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• Print publication year: 1994
• Online publication date: May 2010

# Appendix A - Chisholm's definition of organic unity

## Summary

I wish to consider briefly Chisholm's attempt to define an organic unity. One merit of his approach is that it does not make use of the notion of a “sum” of values. In Brentano and Intrinsic Value, he offers the following definitions:

(D1) P is a part of Q = Df Q is necessarily such that (a) if it obtains then P obtains, and (b) whoever conceives Q conceives P.

(D2) Some of the goodness of G is defeated by W = Df. B is a good part of W and better than W; and if Whas a bad part that is worse than W, then that bad part is part of G.

(D3) Some of the badness of B is defeated by W-Df B is a bad part of W and worse than W; and if W has a good part that is better than W, then that good part is a part of B.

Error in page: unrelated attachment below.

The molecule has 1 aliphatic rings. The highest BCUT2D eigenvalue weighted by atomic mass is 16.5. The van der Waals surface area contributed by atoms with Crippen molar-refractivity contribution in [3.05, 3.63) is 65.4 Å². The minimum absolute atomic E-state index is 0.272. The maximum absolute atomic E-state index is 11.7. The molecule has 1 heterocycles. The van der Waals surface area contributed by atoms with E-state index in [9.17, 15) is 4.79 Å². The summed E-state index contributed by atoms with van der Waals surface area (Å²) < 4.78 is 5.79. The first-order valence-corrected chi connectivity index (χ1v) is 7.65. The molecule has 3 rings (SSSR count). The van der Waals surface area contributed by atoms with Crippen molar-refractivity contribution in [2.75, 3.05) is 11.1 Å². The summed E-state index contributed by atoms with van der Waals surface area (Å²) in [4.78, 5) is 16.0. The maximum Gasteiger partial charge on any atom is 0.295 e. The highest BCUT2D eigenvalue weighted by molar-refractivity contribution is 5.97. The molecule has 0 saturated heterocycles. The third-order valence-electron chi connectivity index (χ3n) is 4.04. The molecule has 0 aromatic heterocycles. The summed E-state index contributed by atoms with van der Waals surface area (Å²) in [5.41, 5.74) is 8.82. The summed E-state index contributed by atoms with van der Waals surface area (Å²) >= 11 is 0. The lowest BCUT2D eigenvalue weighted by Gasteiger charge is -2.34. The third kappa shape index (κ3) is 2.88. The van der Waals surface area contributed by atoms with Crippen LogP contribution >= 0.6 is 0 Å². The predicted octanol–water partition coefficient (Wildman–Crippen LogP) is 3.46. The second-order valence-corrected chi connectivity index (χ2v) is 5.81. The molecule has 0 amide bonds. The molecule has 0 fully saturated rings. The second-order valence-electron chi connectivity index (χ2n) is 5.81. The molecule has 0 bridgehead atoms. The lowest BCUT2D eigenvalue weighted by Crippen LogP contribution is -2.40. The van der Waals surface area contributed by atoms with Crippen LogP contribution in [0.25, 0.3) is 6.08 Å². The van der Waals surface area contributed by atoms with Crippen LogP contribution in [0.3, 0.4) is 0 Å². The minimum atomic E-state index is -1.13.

Given the definition of a part in (D1), every state of affairs is a part of itself. Thus, in (D2) and (D3) we should take the definition of “part” to refer to “proper parts.”,P is a proper part of Q if and only if P is a part of Q and Q is not a part of P.

The defeat of goodness can be illustrated by pleasure in the bad. Consider the state of affairs, Smith's being pleased that Jones is suffering.

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